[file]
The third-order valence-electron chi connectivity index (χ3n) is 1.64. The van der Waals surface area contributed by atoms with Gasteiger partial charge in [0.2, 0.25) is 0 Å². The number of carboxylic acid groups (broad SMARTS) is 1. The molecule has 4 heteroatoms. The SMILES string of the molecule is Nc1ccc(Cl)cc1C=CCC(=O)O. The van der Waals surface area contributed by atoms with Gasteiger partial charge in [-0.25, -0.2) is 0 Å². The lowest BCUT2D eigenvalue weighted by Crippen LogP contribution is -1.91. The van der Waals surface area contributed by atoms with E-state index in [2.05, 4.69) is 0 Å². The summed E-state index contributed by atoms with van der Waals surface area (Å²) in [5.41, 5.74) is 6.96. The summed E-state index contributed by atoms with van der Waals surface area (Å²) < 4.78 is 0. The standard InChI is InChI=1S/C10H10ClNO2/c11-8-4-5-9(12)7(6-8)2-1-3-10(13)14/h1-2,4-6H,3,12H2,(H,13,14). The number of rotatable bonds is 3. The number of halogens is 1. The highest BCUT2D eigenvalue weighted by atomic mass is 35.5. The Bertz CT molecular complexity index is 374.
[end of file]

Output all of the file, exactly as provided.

The third-order valence-electron chi connectivity index (χ3n) is 1.64. The van der Waals surface area contributed by atoms with Gasteiger partial charge in [0.2, 0.25) is 0 Å². The number of carboxylic acid groups (broad SMARTS) is 1. The molecule has 4 heteroatoms. The SMILES string of the molecule is Nc1ccc(Cl)cc1C=CCC(=O)O. The van der Waals surface area contributed by atoms with Gasteiger partial charge in [-0.25, -0.2) is 0 Å². The lowest BCUT2D eigenvalue weighted by Crippen LogP contribution is -1.91. The van der Waals surface area contributed by atoms with E-state index in [2.05, 4.69) is 0 Å². The summed E-state index contributed by atoms with van der Waals surface area (Å²) in [5.41, 5.74) is 6.96. The summed E-state index contributed by atoms with van der Waals surface area (Å²) < 4.78 is 0. The standard InChI is InChI=1S/C10H10ClNO2/c11-8-4-5-9(12)7(6-8)2-1-3-10(13)14/h1-2,4-6H,3,12H2,(H,13,14). The number of rotatable bonds is 3. The number of halogens is 1. The highest BCUT2D eigenvalue weighted by atomic mass is 35.5. The Bertz CT molecular complexity index is 374.